Perl FAQ 5.1: What is the difference between $array[1] and @array[1]?

Perl FAQ 5.1

What is the difference between $array[1] and @array[1]?

Always make sure to use a $ for single values and @ for multiple ones. Thus element 2 of the @foo array is accessed as $foo[1], not @foo[1], which is a list of length one (not a scalar), and is a fairly common novice mistake. Sometimes you can get by with @foo[1], but it's not really doing what you think it's doing for the reason you think it's doing it, which means one of these days, you'll shoot yourself in the foot; ponder for a moment what these will really do:

    @foo[0] = `cmd args`;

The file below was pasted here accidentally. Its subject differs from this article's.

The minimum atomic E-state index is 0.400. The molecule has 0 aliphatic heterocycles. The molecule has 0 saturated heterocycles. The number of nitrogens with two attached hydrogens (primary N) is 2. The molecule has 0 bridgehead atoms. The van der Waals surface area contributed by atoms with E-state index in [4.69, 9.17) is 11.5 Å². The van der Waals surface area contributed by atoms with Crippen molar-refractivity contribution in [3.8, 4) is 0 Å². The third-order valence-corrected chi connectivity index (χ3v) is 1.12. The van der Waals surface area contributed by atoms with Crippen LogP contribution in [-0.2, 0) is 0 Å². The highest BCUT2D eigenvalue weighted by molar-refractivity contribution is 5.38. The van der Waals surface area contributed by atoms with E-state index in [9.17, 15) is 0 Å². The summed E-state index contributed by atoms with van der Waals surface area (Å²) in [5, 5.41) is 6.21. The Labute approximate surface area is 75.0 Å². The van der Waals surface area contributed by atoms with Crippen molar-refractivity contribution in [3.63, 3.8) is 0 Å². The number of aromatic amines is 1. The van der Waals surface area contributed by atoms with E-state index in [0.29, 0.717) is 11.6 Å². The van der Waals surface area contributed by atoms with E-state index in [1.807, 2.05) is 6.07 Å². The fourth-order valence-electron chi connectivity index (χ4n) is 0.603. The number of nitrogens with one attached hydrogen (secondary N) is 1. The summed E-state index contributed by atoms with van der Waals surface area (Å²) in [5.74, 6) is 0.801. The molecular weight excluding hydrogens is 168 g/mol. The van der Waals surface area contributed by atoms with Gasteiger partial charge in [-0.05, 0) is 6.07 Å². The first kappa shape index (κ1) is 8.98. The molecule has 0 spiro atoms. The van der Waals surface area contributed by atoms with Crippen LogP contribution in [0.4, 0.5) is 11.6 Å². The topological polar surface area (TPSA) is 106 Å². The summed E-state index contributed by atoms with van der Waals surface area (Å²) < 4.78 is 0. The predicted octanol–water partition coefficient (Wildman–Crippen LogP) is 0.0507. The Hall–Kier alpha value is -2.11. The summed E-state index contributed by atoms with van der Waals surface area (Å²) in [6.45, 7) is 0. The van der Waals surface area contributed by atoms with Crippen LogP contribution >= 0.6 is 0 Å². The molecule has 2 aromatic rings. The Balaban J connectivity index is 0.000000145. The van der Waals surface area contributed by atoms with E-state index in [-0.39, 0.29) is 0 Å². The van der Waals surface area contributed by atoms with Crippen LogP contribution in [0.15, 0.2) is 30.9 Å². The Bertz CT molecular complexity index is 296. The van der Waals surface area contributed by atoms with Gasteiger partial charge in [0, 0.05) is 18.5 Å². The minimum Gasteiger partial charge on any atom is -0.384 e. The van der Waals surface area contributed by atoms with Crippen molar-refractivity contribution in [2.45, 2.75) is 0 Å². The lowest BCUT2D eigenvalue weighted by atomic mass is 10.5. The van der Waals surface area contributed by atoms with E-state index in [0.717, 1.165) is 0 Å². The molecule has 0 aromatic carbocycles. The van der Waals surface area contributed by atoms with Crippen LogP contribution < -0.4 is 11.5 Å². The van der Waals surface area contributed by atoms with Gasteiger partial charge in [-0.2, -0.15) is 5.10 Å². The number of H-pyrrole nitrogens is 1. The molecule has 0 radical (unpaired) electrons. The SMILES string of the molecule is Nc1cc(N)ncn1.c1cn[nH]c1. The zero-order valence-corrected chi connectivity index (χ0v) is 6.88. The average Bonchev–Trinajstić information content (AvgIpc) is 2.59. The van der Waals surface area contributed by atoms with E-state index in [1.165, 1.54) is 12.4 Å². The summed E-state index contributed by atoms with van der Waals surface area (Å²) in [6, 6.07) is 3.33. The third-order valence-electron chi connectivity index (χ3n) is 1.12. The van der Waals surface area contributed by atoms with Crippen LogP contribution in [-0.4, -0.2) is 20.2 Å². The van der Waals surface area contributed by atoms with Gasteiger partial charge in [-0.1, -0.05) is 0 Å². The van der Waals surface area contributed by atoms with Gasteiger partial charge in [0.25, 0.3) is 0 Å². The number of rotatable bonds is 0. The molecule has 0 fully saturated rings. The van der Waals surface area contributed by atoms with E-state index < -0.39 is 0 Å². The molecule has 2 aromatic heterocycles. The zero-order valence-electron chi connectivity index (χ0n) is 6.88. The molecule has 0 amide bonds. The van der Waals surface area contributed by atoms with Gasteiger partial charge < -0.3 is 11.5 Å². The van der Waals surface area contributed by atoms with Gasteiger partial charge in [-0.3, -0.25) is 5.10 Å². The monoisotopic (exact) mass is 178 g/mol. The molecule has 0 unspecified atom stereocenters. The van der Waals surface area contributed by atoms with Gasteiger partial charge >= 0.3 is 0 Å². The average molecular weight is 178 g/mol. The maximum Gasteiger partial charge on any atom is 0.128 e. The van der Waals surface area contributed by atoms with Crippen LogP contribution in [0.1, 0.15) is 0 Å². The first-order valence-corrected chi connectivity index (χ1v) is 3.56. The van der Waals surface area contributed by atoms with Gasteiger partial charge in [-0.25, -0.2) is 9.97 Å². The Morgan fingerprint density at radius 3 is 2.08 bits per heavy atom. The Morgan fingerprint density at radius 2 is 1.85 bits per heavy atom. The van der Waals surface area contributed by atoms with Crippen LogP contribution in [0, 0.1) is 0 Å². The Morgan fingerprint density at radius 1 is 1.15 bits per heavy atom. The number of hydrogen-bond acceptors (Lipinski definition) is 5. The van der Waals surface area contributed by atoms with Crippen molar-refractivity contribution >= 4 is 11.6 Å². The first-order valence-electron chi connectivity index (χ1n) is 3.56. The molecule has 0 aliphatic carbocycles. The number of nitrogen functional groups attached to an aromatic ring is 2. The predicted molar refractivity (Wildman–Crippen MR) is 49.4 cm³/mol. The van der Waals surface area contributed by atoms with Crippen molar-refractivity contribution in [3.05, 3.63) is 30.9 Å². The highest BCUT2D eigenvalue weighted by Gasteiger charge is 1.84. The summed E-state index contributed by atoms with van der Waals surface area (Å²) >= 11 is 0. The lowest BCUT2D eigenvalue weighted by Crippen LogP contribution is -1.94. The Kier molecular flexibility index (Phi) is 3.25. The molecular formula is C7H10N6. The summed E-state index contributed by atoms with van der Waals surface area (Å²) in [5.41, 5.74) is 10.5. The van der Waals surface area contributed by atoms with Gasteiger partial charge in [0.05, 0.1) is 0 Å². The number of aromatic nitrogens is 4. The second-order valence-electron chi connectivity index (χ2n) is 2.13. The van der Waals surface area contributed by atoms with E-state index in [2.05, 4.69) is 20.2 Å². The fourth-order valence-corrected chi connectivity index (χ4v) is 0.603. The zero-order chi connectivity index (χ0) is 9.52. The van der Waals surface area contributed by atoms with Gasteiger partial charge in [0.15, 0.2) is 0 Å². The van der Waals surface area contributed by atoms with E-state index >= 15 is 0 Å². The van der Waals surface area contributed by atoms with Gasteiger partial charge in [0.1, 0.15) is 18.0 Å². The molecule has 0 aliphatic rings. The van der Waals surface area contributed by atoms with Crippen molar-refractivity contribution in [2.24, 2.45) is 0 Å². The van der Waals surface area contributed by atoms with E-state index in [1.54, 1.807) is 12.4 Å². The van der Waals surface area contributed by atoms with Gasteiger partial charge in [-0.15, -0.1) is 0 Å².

@foo[1] = <FILE>
Just always say $foo[1] and you'll be happier.

This may seem confusing, but try to think of it this way: you use the character of the type which you want back. You could use @foo[1..3] for a slice of three elements of @foo, or even @foo{A,B,C} for a slice of of %foo. This is the same as using ($foo[1], $foo[2], $foo[3]) and ($foo{A}, $foo{B}, $foo{C}) respectively. In fact, you can even use lists to subscript arrays and pull out more lists, like @foo[@bar] or @foo{@bar}, where @bar is in both cases presumably a list of subscripts.

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